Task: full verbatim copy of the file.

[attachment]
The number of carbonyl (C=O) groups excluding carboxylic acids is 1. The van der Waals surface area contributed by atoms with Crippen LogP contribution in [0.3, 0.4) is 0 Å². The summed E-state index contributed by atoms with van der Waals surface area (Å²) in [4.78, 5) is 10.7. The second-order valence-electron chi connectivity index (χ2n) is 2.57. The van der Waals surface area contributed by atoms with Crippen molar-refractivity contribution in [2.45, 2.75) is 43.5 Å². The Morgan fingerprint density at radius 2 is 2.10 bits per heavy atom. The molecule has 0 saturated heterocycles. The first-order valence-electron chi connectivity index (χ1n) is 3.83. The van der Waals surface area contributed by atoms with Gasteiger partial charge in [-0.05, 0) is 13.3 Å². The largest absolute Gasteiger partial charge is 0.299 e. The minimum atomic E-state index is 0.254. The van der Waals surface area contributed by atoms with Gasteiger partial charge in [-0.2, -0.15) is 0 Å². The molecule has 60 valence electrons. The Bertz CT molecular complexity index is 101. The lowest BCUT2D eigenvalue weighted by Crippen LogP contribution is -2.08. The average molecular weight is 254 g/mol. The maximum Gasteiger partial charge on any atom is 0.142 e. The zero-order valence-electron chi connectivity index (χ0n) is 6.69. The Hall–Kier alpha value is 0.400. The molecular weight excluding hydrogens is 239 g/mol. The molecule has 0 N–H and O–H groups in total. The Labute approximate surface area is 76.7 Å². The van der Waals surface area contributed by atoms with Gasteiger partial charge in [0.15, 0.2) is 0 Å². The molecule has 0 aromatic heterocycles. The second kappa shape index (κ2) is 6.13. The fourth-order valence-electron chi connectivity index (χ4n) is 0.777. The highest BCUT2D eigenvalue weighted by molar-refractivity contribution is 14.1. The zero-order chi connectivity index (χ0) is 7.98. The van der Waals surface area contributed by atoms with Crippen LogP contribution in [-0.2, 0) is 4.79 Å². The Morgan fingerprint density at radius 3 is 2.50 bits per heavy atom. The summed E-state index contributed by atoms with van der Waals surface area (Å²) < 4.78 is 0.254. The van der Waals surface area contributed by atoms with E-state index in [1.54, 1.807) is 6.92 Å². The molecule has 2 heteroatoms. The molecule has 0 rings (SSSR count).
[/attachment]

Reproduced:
The number of carbonyl (C=O) groups excluding carboxylic acids is 1. The van der Waals surface area contributed by atoms with Crippen LogP contribution in [0.3, 0.4) is 0 Å². The summed E-state index contributed by atoms with van der Waals surface area (Å²) in [4.78, 5) is 10.7. The second-order valence-electron chi connectivity index (χ2n) is 2.57. The van der Waals surface area contributed by atoms with Crippen molar-refractivity contribution in [2.45, 2.75) is 43.5 Å². The Morgan fingerprint density at radius 2 is 2.10 bits per heavy atom. The molecule has 0 saturated heterocycles. The first-order valence-electron chi connectivity index (χ1n) is 3.83. The van der Waals surface area contributed by atoms with Gasteiger partial charge in [-0.05, 0) is 13.3 Å². The largest absolute Gasteiger partial charge is 0.299 e. The minimum atomic E-state index is 0.254. The van der Waals surface area contributed by atoms with Gasteiger partial charge in [-0.2, -0.15) is 0 Å². The molecule has 60 valence electrons. The Bertz CT molecular complexity index is 101. The lowest BCUT2D eigenvalue weighted by Crippen LogP contribution is -2.08. The average molecular weight is 254 g/mol. The maximum Gasteiger partial charge on any atom is 0.142 e. The zero-order valence-electron chi connectivity index (χ0n) is 6.69. The Hall–Kier alpha value is 0.400. The molecular weight excluding hydrogens is 239 g/mol. The molecule has 0 N–H and O–H groups in total. The Labute approximate surface area is 76.7 Å². The van der Waals surface area contributed by atoms with Gasteiger partial charge in [0.15, 0.2) is 0 Å². The molecule has 0 aromatic heterocycles. The second kappa shape index (κ2) is 6.13. The fourth-order valence-electron chi connectivity index (χ4n) is 0.777. The highest BCUT2D eigenvalue weighted by molar-refractivity contribution is 14.1. The zero-order chi connectivity index (χ0) is 7.98. The van der Waals surface area contributed by atoms with Crippen LogP contribution in [-0.2, 0) is 4.79 Å². The Morgan fingerprint density at radius 3 is 2.50 bits per heavy atom. The summed E-state index contributed by atoms with van der Waals surface area (Å²) < 4.78 is 0.254. The van der Waals surface area contributed by atoms with E-state index in [1.54, 1.807) is 6.92 Å². The molecule has 2 heteroatoms. The molecule has 0 rings (SSSR count).